William Gargan

William Gargan

from the trailer for the film Black Fury (1935).
Born (1905-07-17)July 17, 1905
Brooklyn, New York, U.S.
Died February 17, 1979(1979-02-17) (aged 73)
Died in flight between New York City and San Diego
Cause of death heart attack
Resting place Holy Cross Cemetery (San Diego), California
Years active 1925–1958
Spouse(s) Mary Kenny (1928–1979) (his death)
1949 promotional photo of Gargan for Martin Kane, Private Eye

William Gargan (July 17, 1905  February 17, 1979) was an American film, television and radio actor.

Early years

Gargan was born William Dennis Gargan on July 17, 1905, in Brooklyn, New York. He was the younger brother of actor Edward Gargan, whose birthday July 17 he shared. His father was a detective, and his mother was a teacher. He graduated from St. James School in Brooklyn.[1]

On leaving school, Gargan became a salesman of bootleg whiskey to New York speakeasies and then joined a detective agency.


While visiting his brother on a musical comedy stage, he was offered a stage job which he accepted. He began his stage career in Aloma of the South Seas[1]


Gargan's first movie was Rain[1] later he played in Misleading Lady and had character roles in many Hollywood productions, including two appearances as detective Ellery Queen.

He was cast in a number of stereotypical Irish parts in films playing policemen, priests, reporters, and blustering adventurers. In 1945 he played Joe Gallagher in The Bells of St. Mary's, starring Bing Crosby and Ingrid Bergman.

In 1935, Gargan went to England and made several movies there.[1]

In 1940, Gargan was nominated for the Academy Award for Best Supporting Actor for his role as Joe, the foreman, in They Knew What They Wanted.[2]


Gargan was best known for his role as private detective Martin Kane in the 1949–51 radio-television series, Martin Kane, Private Eye, sponsored by U.S. Tobacco. He also appeared as a private detective in the NBC radio show Barrie Craig, Confidential Investigator, which ran from 1951 to 1955.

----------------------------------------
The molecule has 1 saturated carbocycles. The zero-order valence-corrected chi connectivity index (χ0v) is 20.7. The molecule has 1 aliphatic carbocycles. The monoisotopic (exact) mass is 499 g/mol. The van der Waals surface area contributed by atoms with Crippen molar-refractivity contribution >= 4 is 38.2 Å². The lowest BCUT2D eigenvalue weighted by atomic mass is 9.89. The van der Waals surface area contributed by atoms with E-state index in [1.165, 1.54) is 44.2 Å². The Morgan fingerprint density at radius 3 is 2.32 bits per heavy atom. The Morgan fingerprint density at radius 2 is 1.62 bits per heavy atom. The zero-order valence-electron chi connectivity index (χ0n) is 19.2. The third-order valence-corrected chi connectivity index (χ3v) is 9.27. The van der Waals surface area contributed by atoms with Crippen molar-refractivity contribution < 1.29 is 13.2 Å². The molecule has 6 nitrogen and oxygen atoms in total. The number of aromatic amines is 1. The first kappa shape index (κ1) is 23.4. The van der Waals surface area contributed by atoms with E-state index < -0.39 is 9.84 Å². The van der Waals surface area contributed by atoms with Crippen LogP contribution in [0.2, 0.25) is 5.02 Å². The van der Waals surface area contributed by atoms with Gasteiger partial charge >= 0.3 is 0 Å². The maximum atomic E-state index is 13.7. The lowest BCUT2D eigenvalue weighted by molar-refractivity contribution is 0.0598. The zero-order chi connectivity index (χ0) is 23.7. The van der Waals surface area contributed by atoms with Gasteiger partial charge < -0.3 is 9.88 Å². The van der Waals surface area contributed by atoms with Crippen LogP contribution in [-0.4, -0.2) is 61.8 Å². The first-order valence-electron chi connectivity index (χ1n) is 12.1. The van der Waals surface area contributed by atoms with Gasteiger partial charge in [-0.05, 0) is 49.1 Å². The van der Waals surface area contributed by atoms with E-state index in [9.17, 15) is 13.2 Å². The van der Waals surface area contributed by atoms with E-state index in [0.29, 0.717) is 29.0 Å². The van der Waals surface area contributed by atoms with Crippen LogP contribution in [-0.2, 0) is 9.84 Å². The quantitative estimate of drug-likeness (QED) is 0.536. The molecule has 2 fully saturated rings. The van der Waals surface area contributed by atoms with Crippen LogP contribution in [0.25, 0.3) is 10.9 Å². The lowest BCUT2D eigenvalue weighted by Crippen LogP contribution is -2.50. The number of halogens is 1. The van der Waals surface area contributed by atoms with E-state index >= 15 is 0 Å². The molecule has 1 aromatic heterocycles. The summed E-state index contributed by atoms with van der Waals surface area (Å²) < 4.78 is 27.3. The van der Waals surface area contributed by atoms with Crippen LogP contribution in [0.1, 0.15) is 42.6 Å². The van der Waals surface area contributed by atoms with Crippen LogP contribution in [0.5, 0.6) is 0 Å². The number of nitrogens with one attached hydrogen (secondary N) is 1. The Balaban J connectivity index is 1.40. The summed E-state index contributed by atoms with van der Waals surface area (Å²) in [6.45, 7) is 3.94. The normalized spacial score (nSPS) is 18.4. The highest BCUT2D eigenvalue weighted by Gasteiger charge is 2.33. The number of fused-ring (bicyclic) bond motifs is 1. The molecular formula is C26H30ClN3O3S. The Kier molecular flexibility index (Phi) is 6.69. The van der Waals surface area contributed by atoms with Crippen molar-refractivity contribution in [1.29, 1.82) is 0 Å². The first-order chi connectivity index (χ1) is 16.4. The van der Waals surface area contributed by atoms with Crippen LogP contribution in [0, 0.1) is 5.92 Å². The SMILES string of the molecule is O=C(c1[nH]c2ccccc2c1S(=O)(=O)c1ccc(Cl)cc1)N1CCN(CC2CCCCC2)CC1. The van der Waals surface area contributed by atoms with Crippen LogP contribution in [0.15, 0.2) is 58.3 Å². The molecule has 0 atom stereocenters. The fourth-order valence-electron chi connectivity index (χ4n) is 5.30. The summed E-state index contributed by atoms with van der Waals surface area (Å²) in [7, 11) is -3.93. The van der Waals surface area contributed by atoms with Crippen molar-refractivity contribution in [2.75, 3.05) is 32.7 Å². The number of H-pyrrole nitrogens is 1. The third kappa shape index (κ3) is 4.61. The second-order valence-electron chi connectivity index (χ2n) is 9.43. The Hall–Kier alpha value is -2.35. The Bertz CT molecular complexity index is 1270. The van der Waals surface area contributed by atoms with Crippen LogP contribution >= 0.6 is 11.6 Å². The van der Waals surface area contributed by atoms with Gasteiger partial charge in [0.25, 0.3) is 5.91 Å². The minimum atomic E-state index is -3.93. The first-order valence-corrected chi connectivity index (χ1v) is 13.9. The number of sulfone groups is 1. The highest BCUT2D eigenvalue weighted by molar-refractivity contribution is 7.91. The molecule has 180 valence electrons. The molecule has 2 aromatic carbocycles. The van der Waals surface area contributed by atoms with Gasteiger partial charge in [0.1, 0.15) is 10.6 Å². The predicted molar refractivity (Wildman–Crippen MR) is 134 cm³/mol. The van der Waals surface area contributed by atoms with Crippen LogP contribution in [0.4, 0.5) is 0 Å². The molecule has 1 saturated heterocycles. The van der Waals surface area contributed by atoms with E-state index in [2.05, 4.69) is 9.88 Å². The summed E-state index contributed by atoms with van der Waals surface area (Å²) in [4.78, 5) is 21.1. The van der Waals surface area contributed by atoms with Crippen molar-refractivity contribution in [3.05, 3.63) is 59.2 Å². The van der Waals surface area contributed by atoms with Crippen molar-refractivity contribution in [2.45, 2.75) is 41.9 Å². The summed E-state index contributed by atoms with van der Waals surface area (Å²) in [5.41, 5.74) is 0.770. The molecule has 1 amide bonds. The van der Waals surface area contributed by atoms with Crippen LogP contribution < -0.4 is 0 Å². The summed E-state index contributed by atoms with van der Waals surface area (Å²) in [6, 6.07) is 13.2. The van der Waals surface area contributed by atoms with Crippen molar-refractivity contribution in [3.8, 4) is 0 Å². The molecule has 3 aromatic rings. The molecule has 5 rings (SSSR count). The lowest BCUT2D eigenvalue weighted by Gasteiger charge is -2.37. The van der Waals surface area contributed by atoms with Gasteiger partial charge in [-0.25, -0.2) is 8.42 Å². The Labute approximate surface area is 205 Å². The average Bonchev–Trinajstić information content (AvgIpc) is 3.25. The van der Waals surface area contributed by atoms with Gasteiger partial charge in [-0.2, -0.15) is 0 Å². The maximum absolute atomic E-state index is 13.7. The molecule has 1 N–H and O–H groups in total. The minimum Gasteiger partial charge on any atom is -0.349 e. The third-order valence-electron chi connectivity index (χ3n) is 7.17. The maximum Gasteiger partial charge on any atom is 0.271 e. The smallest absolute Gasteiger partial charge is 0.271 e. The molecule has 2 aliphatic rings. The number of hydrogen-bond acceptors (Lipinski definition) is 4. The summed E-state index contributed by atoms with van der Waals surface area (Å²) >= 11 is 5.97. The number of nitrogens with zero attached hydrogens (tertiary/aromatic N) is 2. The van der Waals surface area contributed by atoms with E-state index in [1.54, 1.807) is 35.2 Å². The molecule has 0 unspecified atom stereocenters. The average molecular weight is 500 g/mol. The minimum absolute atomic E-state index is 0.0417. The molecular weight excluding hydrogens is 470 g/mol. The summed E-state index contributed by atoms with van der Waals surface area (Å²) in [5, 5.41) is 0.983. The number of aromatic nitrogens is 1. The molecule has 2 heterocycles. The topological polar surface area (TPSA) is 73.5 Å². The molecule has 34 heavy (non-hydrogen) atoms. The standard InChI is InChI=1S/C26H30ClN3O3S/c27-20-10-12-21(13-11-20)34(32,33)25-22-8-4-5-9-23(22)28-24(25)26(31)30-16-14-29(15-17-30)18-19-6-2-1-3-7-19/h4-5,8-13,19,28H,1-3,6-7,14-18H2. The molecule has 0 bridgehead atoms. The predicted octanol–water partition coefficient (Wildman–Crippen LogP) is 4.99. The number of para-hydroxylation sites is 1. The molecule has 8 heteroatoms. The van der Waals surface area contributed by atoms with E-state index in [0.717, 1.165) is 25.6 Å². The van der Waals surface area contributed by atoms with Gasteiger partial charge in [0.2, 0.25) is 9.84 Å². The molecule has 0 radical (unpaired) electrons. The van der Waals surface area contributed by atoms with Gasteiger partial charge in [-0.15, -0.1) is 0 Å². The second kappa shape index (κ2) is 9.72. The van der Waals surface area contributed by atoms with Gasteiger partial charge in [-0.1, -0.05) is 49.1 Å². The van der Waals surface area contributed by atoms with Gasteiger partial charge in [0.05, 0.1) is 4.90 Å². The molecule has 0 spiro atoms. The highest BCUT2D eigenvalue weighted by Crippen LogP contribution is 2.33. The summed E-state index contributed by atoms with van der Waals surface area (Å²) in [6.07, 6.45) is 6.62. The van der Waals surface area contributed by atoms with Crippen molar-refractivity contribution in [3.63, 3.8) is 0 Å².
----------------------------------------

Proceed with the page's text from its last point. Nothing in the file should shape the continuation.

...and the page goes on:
Gargan starred in 39 episodes of The New Adventures of Martin Kane, a syndicated series premiering September 14, 1957, and distributed in Europe by United Artists Television for Ziv Television Programs.

Later years

Gargan's acting career came to an end in 1958 when he developed throat cancer, and doctors were forced to remove his larynx in 1960.[3] Speaking through an artificial voice box, Gargan became an activist and spokesman for the American Cancer Society, often warning about the dangers of smoking.[4] In 1954, Mutual of Omaha presented its annual Criss Award to Gargan for "his inspirational self-rehabilitation efforts and his outstanding contributions to established rehabilitation programs."[5]

No longer able to act, he formed William Gargan Productions, making traditional films and television movies in Hollywood.[6]


Gargan had a wife, Mary, and two sons, Leslie and Barrie.[7]


He died aged 73 on February 17, 1979, on a flight between New York City and San Diego. He was buried at Holy Cross Cemetery, San Diego, California.[8]

Partial filmography

Radio appearances

Year Program Episode/source
1943 Philip Morris Playhouse Roberta[9]


Gargan's autobiography, Why Me? was published by Doubleday in 1969.[10] A reviewer described the book as "a compelling story of the life, faith and courage of a man who as an actor was a notable success."[11]


  1. 1 2 3 4 "Radio-Television". Altoona Tribune. March 25, 1952. p. 13. Retrieved July 6, 2015 via Newspapers.com.
  2. "William Gargan". oscars.org. Retrieved 7 July 2015.
  3. "Cancer Society to Hear Actor William Gargan". The Bakersfield Californian. September 11, 1962. p. 36. Retrieved July 6, 2015 via Newspapers.com.
  4. Reinehr, Robert C. & Swartz, Jon D. (2010). The A to Z of Old Time Radio. Scarecrow Press. p. 107.
  5. "William Gargan, Actor, Will Get 8th Criss Award". The Lincoln Star. September 14, 1965. p. 3. Retrieved July 7, 2015 via Newspapers.com.
  6. Swinford, T. William (March 12, 1964). "Suburbs Beat Hollywood--for Family Life". Arlington Heights Herald. p. 19. Retrieved July 6, 2015 via Newspapers.com.
  7. "Gargan's Family Ill". The Brooklyn Daily Eagle. September 21, 1938. p. 1. Retrieved July 6, 2015 via Newspapers.com.
  8. William Gargan at Find a Grave
  9. "Air Ya Listenin?". The Mason City Globe-Gazette. May 14, 1943. p. 2. Retrieved July 21, 2015 via Newspapers.com.
  10. "Why me?; an autobiography.". WorldCat. Retrieved 7 July 2015.
  11. McLeod, Edyth Thornton (June 10, 1969). "Beauty After Forty". Lubbock Avalanche-Journal. p. 25. Retrieved July 7, 2015 via Newspapers.com.
Wikimedia Commons has media related to William Gargan.
This article is issued from Wikipedia - version of the 10/5/2016. The text is available under the Creative Commons Attribution/Share Alike but additional terms may apply for the media files.